SEOUL (Reuters) – South Korean President Moon Jae-in on Thursday nominated the head of the Joint Chiefs of Staff as defence minister.
Jeong Kyeong-doo, 58, a former fighter pilot, would take over the ministry as the government seeks to reduce tension and build trust with North Korea, and at a time of uncertainty over relations with main ally the United States.
Jeong, who is set to replace incumbent Song Young-moo, does not need parliament’s approval but must attend a hearing and answer legislators’ questions.
He would be South Korea’s first defence minister with an air force background in 24 years, media reported.
The United States is seeking to press North Korea to give up its nuclear and missile programmes and as part of that effort, U.S. President Donald Trump suspended military exercises with South Korea when he met North Korea’s leader Kim Jong Un in a historic June summit.
But with talks between North Korea and the United States stalled, there is speculation the South Korean-U.S. exercises, which the North has long denounced as preparations to invade it, might get going again.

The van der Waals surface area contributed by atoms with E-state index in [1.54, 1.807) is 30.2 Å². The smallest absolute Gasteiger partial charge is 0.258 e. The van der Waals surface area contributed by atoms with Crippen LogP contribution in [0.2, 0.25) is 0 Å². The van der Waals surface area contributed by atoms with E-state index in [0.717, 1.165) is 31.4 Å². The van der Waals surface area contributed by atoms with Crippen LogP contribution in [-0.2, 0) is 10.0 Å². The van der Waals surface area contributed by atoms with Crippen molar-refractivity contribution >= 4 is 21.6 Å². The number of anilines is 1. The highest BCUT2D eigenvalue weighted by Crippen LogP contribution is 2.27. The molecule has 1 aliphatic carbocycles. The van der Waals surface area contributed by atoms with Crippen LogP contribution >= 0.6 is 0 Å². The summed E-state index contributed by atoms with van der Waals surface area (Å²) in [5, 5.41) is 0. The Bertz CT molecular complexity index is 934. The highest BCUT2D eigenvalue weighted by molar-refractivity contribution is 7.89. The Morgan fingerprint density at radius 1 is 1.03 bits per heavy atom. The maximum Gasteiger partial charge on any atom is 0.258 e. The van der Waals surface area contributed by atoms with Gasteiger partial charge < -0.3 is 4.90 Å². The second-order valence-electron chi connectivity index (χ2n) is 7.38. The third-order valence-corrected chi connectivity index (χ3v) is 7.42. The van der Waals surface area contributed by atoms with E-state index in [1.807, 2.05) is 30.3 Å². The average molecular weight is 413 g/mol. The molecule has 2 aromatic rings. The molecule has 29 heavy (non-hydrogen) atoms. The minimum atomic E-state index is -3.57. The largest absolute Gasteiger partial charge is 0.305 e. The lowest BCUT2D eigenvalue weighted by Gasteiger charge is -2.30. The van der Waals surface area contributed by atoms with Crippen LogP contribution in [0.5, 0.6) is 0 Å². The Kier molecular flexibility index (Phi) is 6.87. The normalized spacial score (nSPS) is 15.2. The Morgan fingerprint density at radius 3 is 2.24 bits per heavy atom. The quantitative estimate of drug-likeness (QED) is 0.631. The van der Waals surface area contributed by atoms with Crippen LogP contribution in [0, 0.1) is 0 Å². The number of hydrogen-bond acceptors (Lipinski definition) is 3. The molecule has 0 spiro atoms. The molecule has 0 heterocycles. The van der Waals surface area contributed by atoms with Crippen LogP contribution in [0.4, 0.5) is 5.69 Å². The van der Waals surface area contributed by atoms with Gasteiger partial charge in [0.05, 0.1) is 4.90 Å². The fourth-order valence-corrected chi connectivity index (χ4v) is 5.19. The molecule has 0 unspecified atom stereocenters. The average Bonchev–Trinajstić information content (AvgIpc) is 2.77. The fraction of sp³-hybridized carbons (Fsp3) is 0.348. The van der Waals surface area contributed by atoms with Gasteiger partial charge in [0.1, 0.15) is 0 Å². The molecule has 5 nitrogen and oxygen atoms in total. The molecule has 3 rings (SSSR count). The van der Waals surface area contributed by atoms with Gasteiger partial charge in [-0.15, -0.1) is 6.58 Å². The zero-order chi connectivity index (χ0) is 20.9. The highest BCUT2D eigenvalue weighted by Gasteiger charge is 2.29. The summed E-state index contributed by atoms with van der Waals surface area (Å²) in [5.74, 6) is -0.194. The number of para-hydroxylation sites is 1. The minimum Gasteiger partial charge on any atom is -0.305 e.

Trump said on Wednesday there was no reason to resume the exercises but U.S. Defence Secretary James Mattis on Tuesday made remarks that were interpreted as hinting the drills could resume.
At the same time, South Korea is making efforts to improve ties between the two Koreas.
The South Korean defence ministry has said it will reduce the number of guard posts and the amount of equipment along the demilitarised zone, on its border with North Korea, under an agreement between Moon and North Korean leader Kim Jong Un at an April summit.
The 1950-1953 Korean War ended with an armistice, not a peace treaty, leaving the countries still technically at war.
Moon and Kim plan to meet for the third time this year in September.
Meanwhile, Moon also named new ministers of labour and industry.
The new labour minister nominee, Lee Jae-kap, must deal with the worst job market since the 2008-2010 financial crisis.
Unemployment is seen as having contributed to a plunge in Moon’s approval ratings this month to its lowest ever.
(Reporting by Joyce Lee; Editing by Robert Birsel)